But after reading some of these studies, even a layperson will start to get suspicious. Take the editorial note that precedes Russell S. Asnes’ article “Chinese Restaurant Syndrome in an Infant”:
“The evidence that this infant had the Chinese Restaurant syndrome may be only circumstantial. However, the description of the symptom is accurate as attested to by the Editor’s wife who suffers from the same malady. Incidentally, she remains a devotee of Chinese cuisine.”
Science, that sworn enemy of circumstantial evidence, marched on, and slowly but surely physiological explanations of Chinese restaurant syndrome began to lose credibility. Double-blinded studies failed to turn up evidence of a clinical condition. MSG, many people noted, appears in everything from sushi to Doritos. Journalists performed experiments similar to mine, their results echoing the consensus of professional scientists: In the overwhelming majority of cases, MSG sensitivity is a psychological phenomenon.
Despite this thorough debunking, a surprisingly large number of people—generally those who lived through the epidemic—still insist they are sensitive to MSG. Google around and you’ll turn up scores of alarmist websites, which tend to combine outdated research with anecdotal, indignant rebuttals of the current scientific wisdom: “How dare you suggest my MSG sensitivity is only in my head? Why, just the other day I went out for Chinese and forgot to ask about MSG. After 45 minutes I couldn’t breathe and my heart was racing.”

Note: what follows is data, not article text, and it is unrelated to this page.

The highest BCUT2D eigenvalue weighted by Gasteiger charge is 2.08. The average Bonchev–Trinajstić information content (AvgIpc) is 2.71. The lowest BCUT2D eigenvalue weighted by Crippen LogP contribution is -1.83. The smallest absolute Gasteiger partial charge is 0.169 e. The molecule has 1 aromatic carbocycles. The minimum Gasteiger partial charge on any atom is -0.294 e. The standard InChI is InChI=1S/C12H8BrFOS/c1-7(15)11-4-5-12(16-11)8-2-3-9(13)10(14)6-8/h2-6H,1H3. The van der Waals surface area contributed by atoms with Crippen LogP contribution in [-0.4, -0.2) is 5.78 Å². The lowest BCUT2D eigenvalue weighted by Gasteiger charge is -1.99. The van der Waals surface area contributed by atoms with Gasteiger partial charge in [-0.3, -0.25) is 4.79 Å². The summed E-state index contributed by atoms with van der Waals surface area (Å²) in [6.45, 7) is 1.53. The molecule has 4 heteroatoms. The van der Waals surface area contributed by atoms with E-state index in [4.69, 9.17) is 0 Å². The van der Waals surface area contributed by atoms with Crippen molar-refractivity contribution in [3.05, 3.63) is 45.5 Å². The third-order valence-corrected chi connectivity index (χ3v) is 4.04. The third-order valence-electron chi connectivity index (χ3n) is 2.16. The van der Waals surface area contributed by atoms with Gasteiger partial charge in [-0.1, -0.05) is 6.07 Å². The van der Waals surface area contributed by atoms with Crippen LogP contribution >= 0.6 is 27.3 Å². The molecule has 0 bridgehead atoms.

Occasionally, as with vaccines and climate change denial, alarmism veers into paranoia, yielding accusations that a shadowy East Asian cabal is paying off scientists and journalists to regurgitate their propaganda.
- Are we making ourselves sick over MSG and gluten? Yeah, probably. (doubtfulnews.com)
- What if your gluten intolerance is all in your head? (newscientist.com)
- Why You Should Embrace The Culinary Benefits of MSG (tested.com)
- William’s Essay on an obscure medical condition (words4useblog.wordpress.com)
- How To Diagnose an MSG Allergy (ellskety.wordpress.com)